I agree. Makes sense.
It goes both way.I can think of three of my deals with Dell, with HP, with Accenture that this worked out well and in two instances they were investors.I also have ones on the other side of the fence of course but I think it is incorrect to say that they should never be broached.
A big thumbs up on this one. Not only do details matter – each situation in business is different – but the more experience you have  the better able you are to navigate dangerous waters and come out ahead. And I am guessing that you had decades by the time you struck those deals.
I think there is an exception – when the client is a whale that is representative of a very large class of business (ie if the changes carry you toward your true north faster than you could alone)
It depends if you want to productize your offering or if you are providing a custom service.
It’s not that clean. When a large company starts using an emerging product, they usually discover that a few things are missing for them. Then the entrepreneur has to decide whether implementing said features will benefit the product or not. Even if it’s a one off, it might be worth it to scale the product and learn. I agree that doing this only for the revenu is big mistake.
Agreed, William. Even further – most enterprise customers go into these agreements with the forward-looking intention of bending roadmaps to their business need. Once you’ve committed to the enterprise customer CR once, you’ve locked yourself into the mental trap of “losing revenue” rather than forgoing the opportunity. Dangerous cycle/mentality.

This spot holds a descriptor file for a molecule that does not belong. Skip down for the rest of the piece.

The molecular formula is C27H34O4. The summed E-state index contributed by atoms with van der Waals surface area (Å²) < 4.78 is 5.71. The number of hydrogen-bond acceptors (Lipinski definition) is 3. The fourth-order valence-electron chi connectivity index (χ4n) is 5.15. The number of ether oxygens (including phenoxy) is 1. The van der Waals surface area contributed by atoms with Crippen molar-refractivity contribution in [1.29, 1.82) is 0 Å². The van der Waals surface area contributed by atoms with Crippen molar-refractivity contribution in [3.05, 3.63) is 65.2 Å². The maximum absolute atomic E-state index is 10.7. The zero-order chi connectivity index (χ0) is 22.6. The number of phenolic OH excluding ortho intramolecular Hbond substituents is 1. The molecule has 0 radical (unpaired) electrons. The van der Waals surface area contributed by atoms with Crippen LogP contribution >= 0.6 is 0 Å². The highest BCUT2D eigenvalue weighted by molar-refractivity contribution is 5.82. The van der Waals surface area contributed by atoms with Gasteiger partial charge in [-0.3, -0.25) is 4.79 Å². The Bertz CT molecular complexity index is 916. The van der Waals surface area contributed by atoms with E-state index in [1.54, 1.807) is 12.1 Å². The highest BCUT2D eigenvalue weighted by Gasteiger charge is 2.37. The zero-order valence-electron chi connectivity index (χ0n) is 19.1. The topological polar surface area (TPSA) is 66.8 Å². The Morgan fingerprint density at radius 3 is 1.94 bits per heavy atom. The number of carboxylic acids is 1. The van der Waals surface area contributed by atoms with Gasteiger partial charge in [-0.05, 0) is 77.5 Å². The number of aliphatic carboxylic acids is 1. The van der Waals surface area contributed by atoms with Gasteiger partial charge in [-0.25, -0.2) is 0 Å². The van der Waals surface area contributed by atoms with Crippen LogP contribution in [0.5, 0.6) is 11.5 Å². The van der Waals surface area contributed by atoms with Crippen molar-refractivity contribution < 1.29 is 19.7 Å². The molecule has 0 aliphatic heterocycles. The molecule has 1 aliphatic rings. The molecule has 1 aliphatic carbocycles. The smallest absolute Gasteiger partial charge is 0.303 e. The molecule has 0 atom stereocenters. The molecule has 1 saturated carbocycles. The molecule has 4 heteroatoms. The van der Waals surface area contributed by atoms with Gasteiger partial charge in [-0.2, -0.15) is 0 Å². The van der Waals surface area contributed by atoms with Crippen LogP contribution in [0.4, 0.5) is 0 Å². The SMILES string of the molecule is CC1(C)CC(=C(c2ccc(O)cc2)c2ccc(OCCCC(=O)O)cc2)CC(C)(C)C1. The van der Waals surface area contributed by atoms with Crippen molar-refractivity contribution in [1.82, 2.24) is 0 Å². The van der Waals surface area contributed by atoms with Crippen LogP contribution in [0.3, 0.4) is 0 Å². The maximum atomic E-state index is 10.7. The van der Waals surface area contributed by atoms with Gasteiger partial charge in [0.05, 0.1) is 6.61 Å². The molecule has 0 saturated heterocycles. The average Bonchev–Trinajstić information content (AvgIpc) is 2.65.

I just could not agree more. Just not more.I don’t know you but I know you have learned this lesson the hard way.I don’t mean that in a bad way, I have learned it that way too.
It depends on what is needed to deliver the promised business outcome and the maturity of the space.It is very easy to say “I would not do this for the customer”, but you better be in a space that is evolving where you have some leverage (or) you have built the product with open APIs and the customer can use 3rd party SIs to get to the outcome they need.If not, burying one’s head in the sand and sticking to a predefined roadmap irrespective of whether customers get value from the product or not is a smart thing to do.To be successful, you need product sensibility, market sensibility, and customer sensibility. The proportions vary depending on the stage of the company and the market. But one without the other two is not a good cocktail!
So many things de-route founders from building the product that customers NEED.A lot of folks in the enterprises with budget signoffs are MBAs who may not have worked in innovative startups before. So their frames of reference are pure above-line revenues rather than below-line costs of tech infrastructure investment.Pretty much all the revenue prediction models have poor data sets and are linear with no visibility on the compound/quadratic utility of the tech innovation.
After reading this I get the sense that everything that is not bootstrapped, is free lunch then.
TANSTAFL. Name of a cafeteria at Univ of Chicago. Milton Friedman, “There ain’t no such thing as a free lunch.” Anyone who is successful has near death experiences. Anyone who is successful has to make choices because of costs/opportunity costs. Nothing worth pursuing in life is free.
Anyone who is successful has near death experiences.Oh my that hits a nerve. #Truth